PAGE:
Oops 2006: DOD’s management approach for the GIG–in which no one entity is clearly in charge or accountable for results–is not optimized to enforce investment decisions across the department. The DOD Chief Information Officer has lead responsibility for the GIG development effort, but this office has less influence on investment and program decisions than the military services and defense agencies, which determine investment priorities and manage program development efforts. Consequently, the services and defense agencies have relative freedom to invest or not invest in the types of joint, net-centric systems that are consistent with GIG objectives. Without a management approach optimized to enforce departmentwide investment decisions, DOD is at risk of not knowing whether the GIG is being developed within cost and schedule, whether risks are being adequately mitigated, or whether the GIG will provide a worthwhile return on DOD’s investment. The department’s three major decision-making processes are not structured to support crosscutting, departmentwide development efforts such as the GIG. In some significant respects, the department’s processes for setting requirements, allocating resources, and managing acquisitions encourage investing in systems on an individual service and defense agency basis.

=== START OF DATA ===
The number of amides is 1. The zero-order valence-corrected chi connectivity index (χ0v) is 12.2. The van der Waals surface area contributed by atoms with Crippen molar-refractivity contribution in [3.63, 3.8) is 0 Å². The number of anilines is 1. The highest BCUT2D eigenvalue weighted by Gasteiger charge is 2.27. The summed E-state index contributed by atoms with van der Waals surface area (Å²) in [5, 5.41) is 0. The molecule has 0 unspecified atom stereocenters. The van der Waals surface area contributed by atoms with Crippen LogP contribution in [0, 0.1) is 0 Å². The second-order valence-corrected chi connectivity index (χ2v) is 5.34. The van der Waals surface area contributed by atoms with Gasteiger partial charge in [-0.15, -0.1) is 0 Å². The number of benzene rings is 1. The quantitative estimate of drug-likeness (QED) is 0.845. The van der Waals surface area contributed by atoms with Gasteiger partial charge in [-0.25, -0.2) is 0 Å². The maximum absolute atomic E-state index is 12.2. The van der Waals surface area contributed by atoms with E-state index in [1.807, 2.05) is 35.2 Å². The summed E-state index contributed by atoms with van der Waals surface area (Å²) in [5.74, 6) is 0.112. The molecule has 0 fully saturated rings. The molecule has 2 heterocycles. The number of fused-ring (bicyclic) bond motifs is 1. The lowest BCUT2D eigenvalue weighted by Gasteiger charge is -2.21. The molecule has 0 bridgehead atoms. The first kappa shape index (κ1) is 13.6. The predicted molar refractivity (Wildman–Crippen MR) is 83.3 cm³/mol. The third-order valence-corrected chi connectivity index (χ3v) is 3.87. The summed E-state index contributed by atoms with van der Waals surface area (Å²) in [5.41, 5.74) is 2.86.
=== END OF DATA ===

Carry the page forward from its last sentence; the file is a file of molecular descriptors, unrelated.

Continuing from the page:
Oops 2004: The most critical challenge ahead for DOD is making the GIG a reality. While DOD has taken steps to define its vision and objectives for the GIG on paper and in policy and is beginning to make a heavy investment in the GIG as well as systems that will be heavily dependent on the GIG, it is not fully known how DOD will meet these objectives. For example, it is not known which investments should take priority over others and how these decisions will be enforced. Moreover, it is not known how DOD will assess the overall progress of the GIG and determine whether the network as a whole is providing a worthwhile return on investment, particularly in terms of enhancing and even transforming military operations. According to DOD officials, the enhancements DOD is making to its planning and budgeting processes are meant to begin addressing these questions. Until DOD implements an investment and oversight strategy for the GIG as a whole, it is at risk of making investments that do not fit DOD’s vision for the future.